NEWS
January 25, 2015 | By Susan Snyder, Inquirer Staff Writer
Applications for Drexel University's Class of 2019 have plunged by more than 50 percent from the previous year - but that's not a bad thing. In fact, officials at the West Philadelphia university say that's exactly what they were hoping for. The 27,424 applications are the result of a decision to hone an applicant pool that had ballooned to levels so unwieldy that some prospective students didn't even know what city Drexel was in. This...
NEWS
July 7, 2015 | By Martha Woodall, Inquirer Staff Writer
C. Dallett Hemphill, 56, an American history professor at Ursinus College, an accomplished storyteller, and a scholar whose specialty was social history from colonial times to the 19th century, died at Jefferson Hospital on Friday, July 3, after a prolonged battle with breast cancer. Ms. Hemphill's research topics included how the French government provided women for the settlers of Louisiana and the role of women in 18th-century Quaker meetings. She lived in Erdenheim, Montgomery County.
NEWS
July 27, 2015 | By Edith Newhall, For The Inquirer
The photographer George Tice has a long-running romance with his home state of New Jersey. It shines through in his large platinum prints of ordinary small-town fixtures: a movie theater, a White Tower hamburger joint, the well-stocked shelves of an old-fashioned grocery. His much-admired nocturnal images of a gas station ( Petit's Mobil Station, Cherry Hill, NJ , 1974) and a lonely telephone booth ( Telephone Booth, 3 A.M. Rahway, NJ , 1974) are of fluorescently lighted places we've all passed and barely noticed while driving at night, but Tice's still versions of them, shot with long exposures, transform them into glowing, mysterious beauties.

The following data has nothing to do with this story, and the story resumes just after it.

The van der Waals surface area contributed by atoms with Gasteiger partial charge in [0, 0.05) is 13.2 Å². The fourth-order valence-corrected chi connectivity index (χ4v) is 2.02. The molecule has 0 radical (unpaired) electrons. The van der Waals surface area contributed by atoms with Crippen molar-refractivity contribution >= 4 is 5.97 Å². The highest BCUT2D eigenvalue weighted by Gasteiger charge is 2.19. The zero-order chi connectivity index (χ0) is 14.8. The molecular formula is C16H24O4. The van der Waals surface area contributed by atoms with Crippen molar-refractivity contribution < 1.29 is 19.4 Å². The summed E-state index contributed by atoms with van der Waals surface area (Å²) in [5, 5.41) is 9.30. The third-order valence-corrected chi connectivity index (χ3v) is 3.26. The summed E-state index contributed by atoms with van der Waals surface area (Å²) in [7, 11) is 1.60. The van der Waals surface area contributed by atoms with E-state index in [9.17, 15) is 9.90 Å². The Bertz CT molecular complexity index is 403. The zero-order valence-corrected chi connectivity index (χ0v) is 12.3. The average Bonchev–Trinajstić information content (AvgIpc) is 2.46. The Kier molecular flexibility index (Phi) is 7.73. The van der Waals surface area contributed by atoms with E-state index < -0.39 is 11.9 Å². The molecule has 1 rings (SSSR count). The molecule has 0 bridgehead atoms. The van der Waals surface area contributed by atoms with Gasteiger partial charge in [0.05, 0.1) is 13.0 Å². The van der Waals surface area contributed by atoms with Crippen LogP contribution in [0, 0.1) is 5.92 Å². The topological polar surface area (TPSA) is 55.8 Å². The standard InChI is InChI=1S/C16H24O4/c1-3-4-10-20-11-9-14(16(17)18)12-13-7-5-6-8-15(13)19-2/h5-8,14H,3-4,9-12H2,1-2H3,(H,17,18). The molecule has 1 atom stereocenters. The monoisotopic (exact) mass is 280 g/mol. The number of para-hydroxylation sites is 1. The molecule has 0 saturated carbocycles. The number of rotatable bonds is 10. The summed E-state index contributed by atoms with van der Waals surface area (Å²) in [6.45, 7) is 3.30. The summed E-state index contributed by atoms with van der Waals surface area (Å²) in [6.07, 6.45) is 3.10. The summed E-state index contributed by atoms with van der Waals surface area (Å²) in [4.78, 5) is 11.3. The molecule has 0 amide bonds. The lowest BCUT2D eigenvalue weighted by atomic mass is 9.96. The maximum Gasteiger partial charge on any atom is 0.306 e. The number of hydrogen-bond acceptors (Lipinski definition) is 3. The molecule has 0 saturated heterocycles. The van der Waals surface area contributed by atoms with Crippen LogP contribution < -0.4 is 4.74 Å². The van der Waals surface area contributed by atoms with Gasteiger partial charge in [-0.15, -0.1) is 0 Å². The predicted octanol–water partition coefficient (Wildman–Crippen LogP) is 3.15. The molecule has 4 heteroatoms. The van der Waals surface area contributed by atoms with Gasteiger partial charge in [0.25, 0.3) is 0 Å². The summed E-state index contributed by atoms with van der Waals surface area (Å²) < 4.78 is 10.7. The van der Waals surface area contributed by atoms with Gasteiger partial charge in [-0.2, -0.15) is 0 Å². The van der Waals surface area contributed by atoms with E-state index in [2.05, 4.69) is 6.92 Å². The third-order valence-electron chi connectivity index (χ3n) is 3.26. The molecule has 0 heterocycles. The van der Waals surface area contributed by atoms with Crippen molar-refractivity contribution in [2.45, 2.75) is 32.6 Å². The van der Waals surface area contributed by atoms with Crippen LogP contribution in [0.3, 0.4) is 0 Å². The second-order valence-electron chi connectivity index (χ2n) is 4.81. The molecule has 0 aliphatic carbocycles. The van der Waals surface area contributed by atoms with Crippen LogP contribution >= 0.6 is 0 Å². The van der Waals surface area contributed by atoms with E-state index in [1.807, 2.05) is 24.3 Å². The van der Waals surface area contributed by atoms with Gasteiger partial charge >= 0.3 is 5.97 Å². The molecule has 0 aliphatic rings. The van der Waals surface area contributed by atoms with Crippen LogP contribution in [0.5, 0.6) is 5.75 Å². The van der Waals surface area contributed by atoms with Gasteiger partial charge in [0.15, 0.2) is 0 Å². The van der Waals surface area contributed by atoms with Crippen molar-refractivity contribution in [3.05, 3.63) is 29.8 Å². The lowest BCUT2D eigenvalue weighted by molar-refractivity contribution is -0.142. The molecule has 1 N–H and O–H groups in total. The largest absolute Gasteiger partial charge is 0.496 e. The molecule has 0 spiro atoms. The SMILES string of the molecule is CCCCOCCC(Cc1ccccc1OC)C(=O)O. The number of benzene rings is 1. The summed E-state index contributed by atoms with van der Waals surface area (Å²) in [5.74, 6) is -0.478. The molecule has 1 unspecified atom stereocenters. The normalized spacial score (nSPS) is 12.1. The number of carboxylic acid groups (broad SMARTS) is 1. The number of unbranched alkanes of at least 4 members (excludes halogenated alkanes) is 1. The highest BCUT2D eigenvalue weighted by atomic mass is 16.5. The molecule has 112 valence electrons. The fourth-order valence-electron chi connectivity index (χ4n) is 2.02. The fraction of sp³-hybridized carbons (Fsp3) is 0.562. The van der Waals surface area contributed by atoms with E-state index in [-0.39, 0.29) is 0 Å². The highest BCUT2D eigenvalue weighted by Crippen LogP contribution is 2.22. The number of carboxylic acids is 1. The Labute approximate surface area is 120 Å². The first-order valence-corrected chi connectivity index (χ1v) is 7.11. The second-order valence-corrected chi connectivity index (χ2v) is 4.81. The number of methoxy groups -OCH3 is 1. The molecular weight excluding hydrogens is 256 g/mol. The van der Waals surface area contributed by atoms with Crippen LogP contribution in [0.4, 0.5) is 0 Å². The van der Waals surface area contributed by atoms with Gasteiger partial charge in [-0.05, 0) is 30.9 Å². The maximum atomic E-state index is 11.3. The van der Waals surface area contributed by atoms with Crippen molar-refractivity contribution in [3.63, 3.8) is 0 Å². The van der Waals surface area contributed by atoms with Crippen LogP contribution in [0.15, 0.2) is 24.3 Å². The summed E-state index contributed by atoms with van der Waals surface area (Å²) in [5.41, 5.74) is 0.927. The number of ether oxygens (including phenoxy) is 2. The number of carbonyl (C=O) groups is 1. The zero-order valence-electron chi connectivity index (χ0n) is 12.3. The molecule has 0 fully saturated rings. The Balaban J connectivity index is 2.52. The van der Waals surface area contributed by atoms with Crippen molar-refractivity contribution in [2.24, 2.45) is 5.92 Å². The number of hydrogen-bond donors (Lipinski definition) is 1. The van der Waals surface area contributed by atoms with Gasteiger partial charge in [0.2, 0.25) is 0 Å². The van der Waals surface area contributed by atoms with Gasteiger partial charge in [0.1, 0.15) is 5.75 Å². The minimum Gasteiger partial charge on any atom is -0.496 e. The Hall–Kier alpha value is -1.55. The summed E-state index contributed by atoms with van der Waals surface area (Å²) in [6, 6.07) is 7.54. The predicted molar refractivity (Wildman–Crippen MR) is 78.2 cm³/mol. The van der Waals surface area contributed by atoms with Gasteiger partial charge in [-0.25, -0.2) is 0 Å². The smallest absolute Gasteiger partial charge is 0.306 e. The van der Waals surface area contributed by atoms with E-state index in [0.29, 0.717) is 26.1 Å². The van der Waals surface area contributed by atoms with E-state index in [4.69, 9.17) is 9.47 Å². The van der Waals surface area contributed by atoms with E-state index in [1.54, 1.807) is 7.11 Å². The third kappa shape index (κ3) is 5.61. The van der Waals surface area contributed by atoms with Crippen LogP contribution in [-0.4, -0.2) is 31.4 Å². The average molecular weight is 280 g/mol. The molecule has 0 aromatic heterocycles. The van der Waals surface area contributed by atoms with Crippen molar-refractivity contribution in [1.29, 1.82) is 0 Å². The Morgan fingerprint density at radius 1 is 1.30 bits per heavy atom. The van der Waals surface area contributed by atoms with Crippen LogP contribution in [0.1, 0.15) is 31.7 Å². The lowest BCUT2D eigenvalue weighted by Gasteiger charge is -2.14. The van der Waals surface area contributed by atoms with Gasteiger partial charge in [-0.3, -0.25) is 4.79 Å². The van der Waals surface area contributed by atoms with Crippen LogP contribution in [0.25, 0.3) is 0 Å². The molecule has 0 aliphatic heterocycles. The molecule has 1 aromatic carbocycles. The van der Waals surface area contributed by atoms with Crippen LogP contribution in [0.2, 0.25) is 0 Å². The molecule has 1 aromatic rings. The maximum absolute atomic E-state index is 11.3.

NEWS
June 11, 1996 | For The Inquirer / JONATHAN WILSON
Memorabilia of the railroad that once went through Collegeville draw Evelyn and Richard Landes. A display at Ursinus College was part of the borough's 100th anniversary celebration this weekend.
NEWS
September 10, 2014 | By Susan Snyder, Inquirer Staff Writer
Bobby Fong, the president of Ursinus College, died suddenly Monday morning at his home of natural causes, the college announced. His wife of 40 years, Suzanne Dunham Fong, was by his side, according to a statement from the college. Fong, who was 64, one of a few Asian college presidents in the nation and had been at helm of the small liberal arts college in Collegeville since 2011. His death stunned the college community, which learned of his passing by an e-mail. "President Fong was a teacher and scholar before he became an academic administrator and he continued to be so even as a college president," said Lucien "Terry" Winegar, executive vice president for academic affairs and dean.